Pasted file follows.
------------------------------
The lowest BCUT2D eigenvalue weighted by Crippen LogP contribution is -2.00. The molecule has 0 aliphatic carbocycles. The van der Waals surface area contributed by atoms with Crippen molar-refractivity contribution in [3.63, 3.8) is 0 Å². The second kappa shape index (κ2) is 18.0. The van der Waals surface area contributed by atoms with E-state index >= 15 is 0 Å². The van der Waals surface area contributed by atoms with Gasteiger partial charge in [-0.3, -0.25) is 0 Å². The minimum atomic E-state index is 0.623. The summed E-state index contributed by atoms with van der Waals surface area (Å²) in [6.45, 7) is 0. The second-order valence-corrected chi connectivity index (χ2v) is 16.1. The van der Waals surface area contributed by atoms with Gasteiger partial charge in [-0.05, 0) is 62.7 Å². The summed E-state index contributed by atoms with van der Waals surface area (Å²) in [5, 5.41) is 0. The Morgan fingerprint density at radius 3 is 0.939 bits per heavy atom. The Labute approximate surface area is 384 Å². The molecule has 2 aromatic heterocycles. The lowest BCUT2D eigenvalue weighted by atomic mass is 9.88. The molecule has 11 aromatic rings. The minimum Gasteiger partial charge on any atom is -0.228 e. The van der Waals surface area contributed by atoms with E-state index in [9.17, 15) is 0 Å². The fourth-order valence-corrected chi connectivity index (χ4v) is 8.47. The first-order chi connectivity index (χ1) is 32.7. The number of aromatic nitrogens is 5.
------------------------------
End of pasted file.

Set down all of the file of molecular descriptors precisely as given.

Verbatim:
The lowest BCUT2D eigenvalue weighted by Crippen LogP contribution is -2.00. The molecule has 0 aliphatic carbocycles. The van der Waals surface area contributed by atoms with Crippen molar-refractivity contribution in [3.63, 3.8) is 0 Å². The second kappa shape index (κ2) is 18.0. The van der Waals surface area contributed by atoms with E-state index >= 15 is 0 Å². The van der Waals surface area contributed by atoms with Gasteiger partial charge in [-0.3, -0.25) is 0 Å². The minimum atomic E-state index is 0.623. The summed E-state index contributed by atoms with van der Waals surface area (Å²) in [6.45, 7) is 0. The second-order valence-corrected chi connectivity index (χ2v) is 16.1. The van der Waals surface area contributed by atoms with Gasteiger partial charge in [-0.05, 0) is 62.7 Å². The summed E-state index contributed by atoms with van der Waals surface area (Å²) in [5, 5.41) is 0. The Morgan fingerprint density at radius 3 is 0.939 bits per heavy atom. The Labute approximate surface area is 384 Å². The molecule has 2 aromatic heterocycles. The lowest BCUT2D eigenvalue weighted by atomic mass is 9.88. The molecule has 11 aromatic rings. The minimum Gasteiger partial charge on any atom is -0.228 e. The van der Waals surface area contributed by atoms with E-state index in [9.17, 15) is 0 Å². The fourth-order valence-corrected chi connectivity index (χ4v) is 8.47. The first-order chi connectivity index (χ1) is 32.7. The number of aromatic nitrogens is 5.